Snowshoeing: Mirror Lake

One of the best parts about snow is the way it muffles sound.  When a city is blanketed in snow, a lot of that droning sound of our mechanical lived seems to go away.  And when you are out in the wilderness, it’s very close to silent.  A few weeks ago we took a day trip up to Mt. Hood to do a little snowshoeing at Mirror Lake.  And found some peace and quiet.

Mirror lake is a very popular summer time hike, that is sure to be packed as soon as the snow clears in the spring.  But in the winter, a smaller number of snowshoers take over.  The trailhead is right on the side of Highway 26 (Mt. Hood Highway), one mile before you get to Skibowl.  Just look for this nice little foot bridge.

Even though you start along a busy highway, filled with gravel, studded tires and cars with chains, about 100 yards in, the snow takes over, and leaving you with only the muffled silence of the wilderness.  We were there a couple days after the last snowfall, so the trail was packed down and easy to follow.  If you are there during heavy snowfall, be careful to watch for trail markers and signs so you don’t loose the trail.

The lake is at the top of a hill about a mile and a half in.  The trail meanders through the snow then starts into switchbacks.  It was actually pretty challenging and we found ourselves over-heating in no time.  Working out in the snow it’s always tough to know how many clothes to wear.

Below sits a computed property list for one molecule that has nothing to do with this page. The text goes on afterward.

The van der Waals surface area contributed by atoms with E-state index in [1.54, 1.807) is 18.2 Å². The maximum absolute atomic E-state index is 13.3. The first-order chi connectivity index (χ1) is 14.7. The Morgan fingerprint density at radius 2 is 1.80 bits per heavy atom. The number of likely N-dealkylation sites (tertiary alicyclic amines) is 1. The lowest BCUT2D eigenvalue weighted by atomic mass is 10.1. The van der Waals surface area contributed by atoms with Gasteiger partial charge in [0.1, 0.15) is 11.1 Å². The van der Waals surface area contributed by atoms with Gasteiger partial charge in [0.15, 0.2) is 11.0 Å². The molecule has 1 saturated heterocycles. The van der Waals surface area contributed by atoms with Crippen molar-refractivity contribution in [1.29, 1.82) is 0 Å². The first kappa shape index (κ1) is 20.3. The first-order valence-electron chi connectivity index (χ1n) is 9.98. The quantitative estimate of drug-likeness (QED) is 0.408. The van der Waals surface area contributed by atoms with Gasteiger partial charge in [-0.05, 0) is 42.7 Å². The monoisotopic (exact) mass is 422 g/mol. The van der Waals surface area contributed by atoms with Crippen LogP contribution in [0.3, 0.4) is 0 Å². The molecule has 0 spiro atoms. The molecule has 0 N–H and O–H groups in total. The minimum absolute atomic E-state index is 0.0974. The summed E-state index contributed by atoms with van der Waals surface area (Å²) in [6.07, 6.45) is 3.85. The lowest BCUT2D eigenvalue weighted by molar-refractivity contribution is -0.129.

We had little Spike with us and he had a blast.  Technically you aren’t supposed to have him off leash, but we let him run loose most of the day.  I think it helped him stay warm.

At the top, you can hike around the lake although we choose not to because Spike was getting cold and we were loosing light.  I really wish we had, because on the far side of the lake you can get an amazing view of Mt. Hood.

It took us about 2 hours to get to the top and far less to get back down but unfortunately, once you get to the highway, the terrible part of the hike begins.  The part I’ve been avoiding talking about because it really, really sucks.

You see, the only place to park your car in the winter… is at Skibowl.  One mile away.  So in order to get to the trailhead you have to hike along the highway for an entire mile! And on the way back it’s uphill.  It was really terrible.   All the zen-like quiet of the hike was wiped away by grinding tires, honking horns and the smell of diesel.

That said, it really is a beautiful and inexpensive way to spend an afternoon on the mountain.  If you don’t have snowshoes, you can rent them in Government Camp for about $9 a day.  Much cheaper than downhill skiing, not as thrilling, but probably a better workout.

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  1. Snowshoeing: White River | Kristi Does PDX: Adventures in Portland, OR

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